Associate head coach Jason Herter is leaving the Minnesota Duluth men’s hockey program after helping guide the Bulldogs to two NCHC Frozen Faceoff titles, five NCAA tournament appearances, three Frozen Fours and back-to-back national championships in his nine seasons on the bench.

As rumored in social media yesterday, I am currently pursuing new opportunities in the game of hockey,” Herter said in a statement released by the university. “I have been part of a great run for Bulldog Hockey and I was proud to play a role in that. I look forward to the next stage of my hockey career. I will always be a Bulldog!”

Herter was promoted from assistant coach to associate head coach in 2018 after the first of back-to-back NCAA titles. The first coach under Scott Sandelin to receive the title of associate head coach, Herter came to UMD in 2011 after the Bulldogs won their first national championship. In his first season, Jack Connolly became the school’s fifth Hobey Baker Memorial Award winner and in what turned out to be his last at UMD — the COVID-19 shortened 2019-20 season — Scott Perunovich won the program’s sixth Hobey Baker.

"We thank Jason for his hard work over the last nine years and wish him and his family the very best,” Sandelin said in a statement released by UMD.

Minnesota Duluth associate head coach Jason Herter talks to freshman forward Ben Almquist during a December practice at the DECC in Duluth. Herter is leaving the Bulldogs program after nine seasons. (Steve Kuchera / skuchera@duluthnews.com)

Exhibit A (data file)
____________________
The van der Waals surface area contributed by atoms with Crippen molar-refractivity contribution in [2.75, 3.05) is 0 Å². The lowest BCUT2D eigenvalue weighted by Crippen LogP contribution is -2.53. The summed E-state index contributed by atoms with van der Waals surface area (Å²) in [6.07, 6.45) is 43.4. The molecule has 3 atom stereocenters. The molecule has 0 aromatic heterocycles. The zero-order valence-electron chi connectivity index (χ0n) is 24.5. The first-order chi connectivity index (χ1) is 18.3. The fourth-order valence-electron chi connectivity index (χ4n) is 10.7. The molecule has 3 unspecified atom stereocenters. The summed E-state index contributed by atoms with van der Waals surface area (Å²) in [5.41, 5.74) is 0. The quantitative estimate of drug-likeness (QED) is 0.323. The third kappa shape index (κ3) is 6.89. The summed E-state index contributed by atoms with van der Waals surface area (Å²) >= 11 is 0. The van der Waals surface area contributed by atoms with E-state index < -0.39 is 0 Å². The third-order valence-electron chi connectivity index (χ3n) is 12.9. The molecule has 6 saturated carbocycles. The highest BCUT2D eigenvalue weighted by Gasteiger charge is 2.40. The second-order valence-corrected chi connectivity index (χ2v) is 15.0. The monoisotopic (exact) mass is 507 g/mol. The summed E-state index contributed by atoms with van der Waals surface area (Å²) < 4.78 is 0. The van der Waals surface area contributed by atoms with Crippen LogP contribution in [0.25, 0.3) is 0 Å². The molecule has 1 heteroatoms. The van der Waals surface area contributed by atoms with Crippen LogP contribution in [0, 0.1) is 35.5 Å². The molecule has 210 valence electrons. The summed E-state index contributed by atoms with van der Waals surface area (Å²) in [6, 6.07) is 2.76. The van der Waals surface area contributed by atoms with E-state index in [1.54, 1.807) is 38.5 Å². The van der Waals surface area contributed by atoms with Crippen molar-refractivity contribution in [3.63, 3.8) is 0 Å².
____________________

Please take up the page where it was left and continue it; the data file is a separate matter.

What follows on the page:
Minnesota Duluth associate head coach Jason Herter talks to freshman forward Ben Almquist during a December practice at the DECC in Duluth. Herter is leaving the Bulldogs program after nine seasons. (Steve Kuchera / skuchera@duluthnews.com)

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Herter is a native of Hafford, Saskatchewan, but has made Hermantown his home. Like Sandelin, he played at North Dakota before embarking on an 11-year professional hockey career. He spent two seasons coaching the Fargo Force of the United States Hockey League — one season as an assistant coach under Dean Blais and a second as head coach and general manager — before joining Sandelin’s staff at UMD.

Whatever Herter does next, it likely will not involve moving his family, which has put down roots in Hermantown.

“I love it here, obviously," the 49-year-old Herter said back in December. "The fact that my kids are here and they love it here and my daughter is getting married this year to a guy from here. We just moved houses and my wife's got a great job. It's like, ‘What’s to be in a hurry?’ It's got to be a good situation and when I'm ready for the challenge.”

This marks the second time in three offseasons that Sandelin must replace a member of a national championship coaching staff after Brett Larson left in 2018 to become head coach at St. Cloud State. Herter originally replaced Larson back in 2011 after the program’s first NCAA championship. Larson originally left the program for a head coaching job in the USHL before taking an associate job at Ohio State and then returning to UMD in 2015.

Herter said back in December he wasn't itching to become a head coach again. It would have to be the right opportunity for that to happen.

“Coach Sandelin has done a great job. He's moved guys on, but guys haven't been in a hurry to move on,” Herter said. “They haven't been trying to get out of here and I don't think I'm any different than that. If a great opportunity comes around, the first guy I'll talk to is Sandy and then I'll talk to my family, if we think it's a good move. That stuff takes care of itself, Sandy taught me that. If you're out just looking for jobs, you're just that guy. And I'm not.”

This story was updated at 2 p.m. April 30 with additional information on Jason Herter from a December 2019 feature on the associate head coach. It was originally posted at 1:36 p.m. April 30.